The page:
Maki sushi is a great vegan lunch or quick dinner. Once you master the technique, it’s easy to make and there are infinite variations.
I discovered this variation because I had a bunch of shiitake mushrooms that I needed to use before they dried out. The rest is history.
- 2 cups sushi rice, cooked and ready to roll
- optional: 1/2 cup cooked brown rice or quinoa
Take care making the rice. To make really good sushi rice, you absolutely must rinse it until the water runs clear. Do not skip this step! For a quick refresher, check out how to make perfect sushi rice.
To make it more nutritious, I added 1/2 cup of cooked brown rice at the same time that I added the rice vinegar. If you’re using quinoa, remember to rinse it quite well before you cook it; this removes the slightly bitter taste.
You can use leftover brown rice or quinoa, but the sushi rice needs to be made fresh.
- 2 to 4 ounces shiitake mushrooms, cleaned and dried
- 1-2 T minced shallots
- 2 T sunflower/safflower oil, or similar
- 1 tsp toasted sesame oil
- 1/3 cup walnut pieces, toasted and chopped fine
- 2 carrots, julienned
- 2 T toasted sesame seeds
- 1 large, ripe avocado, peeled and sliced
- 1 pack of sushi nori
While the rice (and brown rice/quinoa, if using) are cooking, saute the shiitakes and shallots in the oil over medium low heat until tender. Remove from pan and place in a small bowl. Mix in the walnuts and set aside.
When the rice is ready, place a sheet of nori on the rolling mat. The rough side of the nori should face up, and the spines of the mat should run in horizontally. With wet hands, place enough rice on the nori to cover the lower third of the nori. Sprinkle across the surface of the rice:
- 1 teaspoon of sesame seeds
- a few spoonfuls of the shiitake mixture over
At the bottom inch or so of the nori, lay a few carrot pieces and a couple avocado slices. These ingredients should go all the way across horizontally. Dip your fingers in fresh water and dampen the top 1/2″ strip of (uncovered) nori. Then, starting from the bottom, carefully roll up your sushi, pressing gently as you go. Easy does it; learn as you go.
Repeat until you run out of ingredients. Let the rolls rest a few minutes before you cut them into slices.
Serve with pickled ginger, soy sauce/shoyu/Bragg’s, and wasabi.
So today, a bunch of folks who love to eat plants are getting together and sharing some of their favorite recipes. It’s called the Virtual Vegan Potluck, and I’m excited to be a part of it.
I’m happy to share a dish from my kitchen, and to click around collecting new favorites from around the world.
My contribution is a salad that combines roasted sweet potatoes, kale, and mango salsa. It’s yummy and satisfying, and I don’t want to bring home any leftovers–so please help yourself!
- 2 generous cups root vegetables (sweet potatoes, yams, carrots, parsnips)
- 1 or 2 cloves garlic, chopped fine
- 1/4 cup oil (high-heat tolerant, like sunflower)
- 1 bunch kale
- 3T walnut oil
- 1T shoyu
- 1/4 cup pecans, lightly toasted and roughly chopped
- 1T nutritional yeast (optional)
- 1 cup ripe mango flesh, diced
- 1 cup tomato, diced (if in season)
- 1 ripe avocado, chopped
- 1/4 cup cilantro, chopped fine
- 1 large shallot, chopped fine
- juice of 1 lime
- 1/4 tsp. chili powder
- 1/4 tsp. sriracha or sambal oelek
Make the roasted sweet potatoes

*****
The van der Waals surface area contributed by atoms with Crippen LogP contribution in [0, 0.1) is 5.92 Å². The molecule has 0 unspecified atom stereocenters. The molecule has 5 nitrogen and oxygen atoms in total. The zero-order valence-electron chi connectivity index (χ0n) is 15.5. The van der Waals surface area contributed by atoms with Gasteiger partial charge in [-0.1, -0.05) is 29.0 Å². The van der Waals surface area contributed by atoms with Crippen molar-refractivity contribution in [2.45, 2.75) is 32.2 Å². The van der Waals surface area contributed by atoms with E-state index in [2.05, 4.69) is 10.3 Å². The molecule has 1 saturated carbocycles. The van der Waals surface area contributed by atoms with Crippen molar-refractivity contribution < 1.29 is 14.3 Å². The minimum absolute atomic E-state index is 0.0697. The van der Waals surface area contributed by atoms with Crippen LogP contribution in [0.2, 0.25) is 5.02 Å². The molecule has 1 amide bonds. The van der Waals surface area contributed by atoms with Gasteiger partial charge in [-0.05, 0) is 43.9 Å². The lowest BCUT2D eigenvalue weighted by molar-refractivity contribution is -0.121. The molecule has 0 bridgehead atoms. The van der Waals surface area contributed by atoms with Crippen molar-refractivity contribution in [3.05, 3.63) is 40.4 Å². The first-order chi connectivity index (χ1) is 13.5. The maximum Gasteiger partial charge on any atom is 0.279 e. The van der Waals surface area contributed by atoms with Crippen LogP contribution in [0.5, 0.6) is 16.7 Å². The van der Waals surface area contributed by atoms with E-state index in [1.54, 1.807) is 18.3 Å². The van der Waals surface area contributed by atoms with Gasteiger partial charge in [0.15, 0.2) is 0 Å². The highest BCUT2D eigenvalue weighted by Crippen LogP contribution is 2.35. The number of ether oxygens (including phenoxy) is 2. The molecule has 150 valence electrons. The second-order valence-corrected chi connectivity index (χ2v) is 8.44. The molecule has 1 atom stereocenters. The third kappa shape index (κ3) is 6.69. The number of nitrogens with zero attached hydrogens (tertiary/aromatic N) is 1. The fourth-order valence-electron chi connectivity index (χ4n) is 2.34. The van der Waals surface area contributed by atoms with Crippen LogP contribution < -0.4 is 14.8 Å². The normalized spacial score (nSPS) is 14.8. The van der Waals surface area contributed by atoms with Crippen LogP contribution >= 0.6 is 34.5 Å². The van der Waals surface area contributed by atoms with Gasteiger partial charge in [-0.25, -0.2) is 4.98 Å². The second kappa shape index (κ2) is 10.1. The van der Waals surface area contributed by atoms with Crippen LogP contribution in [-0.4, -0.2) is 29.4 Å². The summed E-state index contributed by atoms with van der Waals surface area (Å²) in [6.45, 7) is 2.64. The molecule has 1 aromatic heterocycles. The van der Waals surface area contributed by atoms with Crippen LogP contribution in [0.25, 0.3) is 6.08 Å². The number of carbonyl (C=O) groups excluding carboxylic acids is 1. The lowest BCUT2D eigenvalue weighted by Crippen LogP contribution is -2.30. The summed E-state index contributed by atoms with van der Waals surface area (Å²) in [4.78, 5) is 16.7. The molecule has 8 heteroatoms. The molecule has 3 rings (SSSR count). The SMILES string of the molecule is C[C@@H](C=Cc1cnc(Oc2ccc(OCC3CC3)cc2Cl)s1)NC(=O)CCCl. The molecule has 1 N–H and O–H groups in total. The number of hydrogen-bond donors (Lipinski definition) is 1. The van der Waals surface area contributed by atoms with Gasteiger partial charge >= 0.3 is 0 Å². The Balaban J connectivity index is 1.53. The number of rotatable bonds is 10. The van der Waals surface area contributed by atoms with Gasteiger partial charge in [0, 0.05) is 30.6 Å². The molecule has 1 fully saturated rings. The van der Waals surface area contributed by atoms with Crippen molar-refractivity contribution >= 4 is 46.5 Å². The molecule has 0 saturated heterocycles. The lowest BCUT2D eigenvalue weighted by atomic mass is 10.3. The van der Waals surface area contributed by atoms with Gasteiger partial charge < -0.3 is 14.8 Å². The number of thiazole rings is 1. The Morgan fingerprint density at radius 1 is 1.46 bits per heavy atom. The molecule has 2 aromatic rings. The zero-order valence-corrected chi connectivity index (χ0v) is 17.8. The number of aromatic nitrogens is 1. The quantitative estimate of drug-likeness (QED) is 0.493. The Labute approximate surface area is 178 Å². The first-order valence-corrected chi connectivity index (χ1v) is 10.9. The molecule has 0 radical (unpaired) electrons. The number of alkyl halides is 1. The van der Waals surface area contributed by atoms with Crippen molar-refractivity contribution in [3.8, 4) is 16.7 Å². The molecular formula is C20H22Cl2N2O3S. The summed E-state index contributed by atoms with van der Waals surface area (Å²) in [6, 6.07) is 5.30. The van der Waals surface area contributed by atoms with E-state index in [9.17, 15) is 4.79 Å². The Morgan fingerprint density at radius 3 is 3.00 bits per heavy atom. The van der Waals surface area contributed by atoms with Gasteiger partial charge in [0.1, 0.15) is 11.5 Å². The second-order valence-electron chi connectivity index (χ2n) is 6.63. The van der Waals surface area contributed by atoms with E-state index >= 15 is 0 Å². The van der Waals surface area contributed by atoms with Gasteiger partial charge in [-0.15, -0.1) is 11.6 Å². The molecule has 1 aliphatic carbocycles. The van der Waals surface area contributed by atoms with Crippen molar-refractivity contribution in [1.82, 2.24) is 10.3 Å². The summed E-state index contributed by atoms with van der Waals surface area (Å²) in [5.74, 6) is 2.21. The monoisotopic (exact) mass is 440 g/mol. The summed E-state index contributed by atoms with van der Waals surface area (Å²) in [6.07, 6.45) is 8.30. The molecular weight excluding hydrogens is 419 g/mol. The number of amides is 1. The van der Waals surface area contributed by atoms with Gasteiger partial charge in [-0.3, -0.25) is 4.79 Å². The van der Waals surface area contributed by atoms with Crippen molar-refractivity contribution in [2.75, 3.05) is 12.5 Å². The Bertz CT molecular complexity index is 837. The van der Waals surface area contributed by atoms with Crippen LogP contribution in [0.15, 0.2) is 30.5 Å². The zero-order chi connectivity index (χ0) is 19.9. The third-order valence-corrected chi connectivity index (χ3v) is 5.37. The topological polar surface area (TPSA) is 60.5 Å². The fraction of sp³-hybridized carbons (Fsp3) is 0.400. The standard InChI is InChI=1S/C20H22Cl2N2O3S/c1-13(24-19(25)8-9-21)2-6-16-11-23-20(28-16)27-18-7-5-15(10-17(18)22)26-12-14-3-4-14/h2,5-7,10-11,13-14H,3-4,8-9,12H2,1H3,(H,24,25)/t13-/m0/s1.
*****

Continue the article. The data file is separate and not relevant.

Throw the sweet potatoes, garlic and olive oil into a heavy oven-safe roasting pan at 425 degrees F. Bake for 20-30 minutes, checking every 10 minutes to stir them around so they don’t burn.
Make the massaged kale
Strip the kale leaf from the stems. Chop roughly. Massage the walnut oil into the kale for a few minutes; take your time. Sprinkle evenly with the pecans (and nutritional yeast, if using).
Make the mango salsa
Mix the tomato, avocado, mango, cilantro, shallot, chili powder, lime juice, and sambal oelek together in a small bowl.
Put it all together
Gently mix the kale and roasted veg together in a serving dish. Serve with mango salsa on the side.
If tomatoes are not in season, just skip them until summer comes around.
Roasting the sweet potatoes in a cast-iron pan allows the edges of the veg to get crispy and, if you’re patient, caramelized! Watch closely towards the end; caramelized can easily turn to burnt!
Like most salad recipes, this one is quite flexible. So feel free to make substitutes like:
- shoyu: Bragg’s or a little miso diluted in warm water
- pecans: walnuts, hazelnuts, or pumpkin seeds
- shallot: 2-3 T red onion or 3-5 scallions
- sriracha or sambal oelek: red pepper flakes or your favorite hot sauce
Find more Virtual Vegan Potluck recipes
|Previous VVP recipe:
< Peanut Soba Noodle Salad
|Next VVP recipe:
French Lentil and Vegetable Salad >
With the kids
May 3: Family movie night: Flights of Fancy
May 3-4: National Cathedral Flower Mart
May 4-Sept. 22: Wings of Fancy
May 4: Around the World Embassy Tour
May 4: Family Spring Fling
May 11: EU Embassies’ Open House
May 11: BirdFest 2013
May 18: Takoma Porch
May 18-19: Dragon Boat Festival
May 18: Fiesta Asia Street Fair
May 18-19: Peter and the Wolf ($)
May 19: NSO Family Concert: The Cricket in Times Square ($)
May 28-June 2: DanceAfrica DC ($)
On your own
Most vegan Nutella recipes I’ve seen call for a couple cups of hazelnuts ($) or a butt load of sugar. So I modified my Vegan chocolate frosting recipe. Et voilà!
If you can make it last that long, it tastes even better the next day.
- 1/4 cup roasted hazelnuts
- 1 cup cooked black beans
- 2T virgin coconut oil
- 1/4 cup cocoa
- 1/3 cup agave
- 1 tsp. vanilla extract
Put it together
Put the hazelnuts in a food processor and grind to a fine powder (or to a paste if you’re patient).
Blend everything in a food processor until smooth. If it’s too thick, add a bit more agave or oil.
This recipe is kid-approved. So if you want it last a while, store it in a jar on a high shelf, out of the kiddos’ line of sight!